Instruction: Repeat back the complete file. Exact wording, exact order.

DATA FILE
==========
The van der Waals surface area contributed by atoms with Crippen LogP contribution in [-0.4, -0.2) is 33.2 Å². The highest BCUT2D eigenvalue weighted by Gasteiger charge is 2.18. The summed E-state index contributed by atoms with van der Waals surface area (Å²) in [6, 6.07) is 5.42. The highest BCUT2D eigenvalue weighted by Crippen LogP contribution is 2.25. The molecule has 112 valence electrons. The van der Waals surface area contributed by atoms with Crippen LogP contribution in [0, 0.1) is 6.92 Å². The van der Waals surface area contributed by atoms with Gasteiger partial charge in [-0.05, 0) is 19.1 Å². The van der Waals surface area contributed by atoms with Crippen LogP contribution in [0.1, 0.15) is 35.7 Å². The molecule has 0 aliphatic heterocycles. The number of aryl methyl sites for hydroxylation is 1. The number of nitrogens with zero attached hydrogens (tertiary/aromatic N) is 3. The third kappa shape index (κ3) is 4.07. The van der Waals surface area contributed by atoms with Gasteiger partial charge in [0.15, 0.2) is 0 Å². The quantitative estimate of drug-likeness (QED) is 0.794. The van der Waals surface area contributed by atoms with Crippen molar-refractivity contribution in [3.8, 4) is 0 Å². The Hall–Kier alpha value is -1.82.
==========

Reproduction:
The van der Waals surface area contributed by atoms with Crippen LogP contribution in [-0.4, -0.2) is 33.2 Å². The highest BCUT2D eigenvalue weighted by Gasteiger charge is 2.18. The summed E-state index contributed by atoms with van der Waals surface area (Å²) in [6, 6.07) is 5.42. The highest BCUT2D eigenvalue weighted by Crippen LogP contribution is 2.25. The molecule has 112 valence electrons. The van der Waals surface area contributed by atoms with Crippen LogP contribution in [0, 0.1) is 6.92 Å². The van der Waals surface area contributed by atoms with Gasteiger partial charge in [-0.05, 0) is 19.1 Å². The van der Waals surface area contributed by atoms with Crippen LogP contribution in [0.1, 0.15) is 35.7 Å². The molecule has 0 aliphatic heterocycles. The number of aryl methyl sites for hydroxylation is 1. The number of nitrogens with zero attached hydrogens (tertiary/aromatic N) is 3. The third kappa shape index (κ3) is 4.07. The van der Waals surface area contributed by atoms with Gasteiger partial charge in [0.15, 0.2) is 0 Å². The quantitative estimate of drug-likeness (QED) is 0.794. The van der Waals surface area contributed by atoms with Crippen molar-refractivity contribution in [3.8, 4) is 0 Å². The Hall–Kier alpha value is -1.82.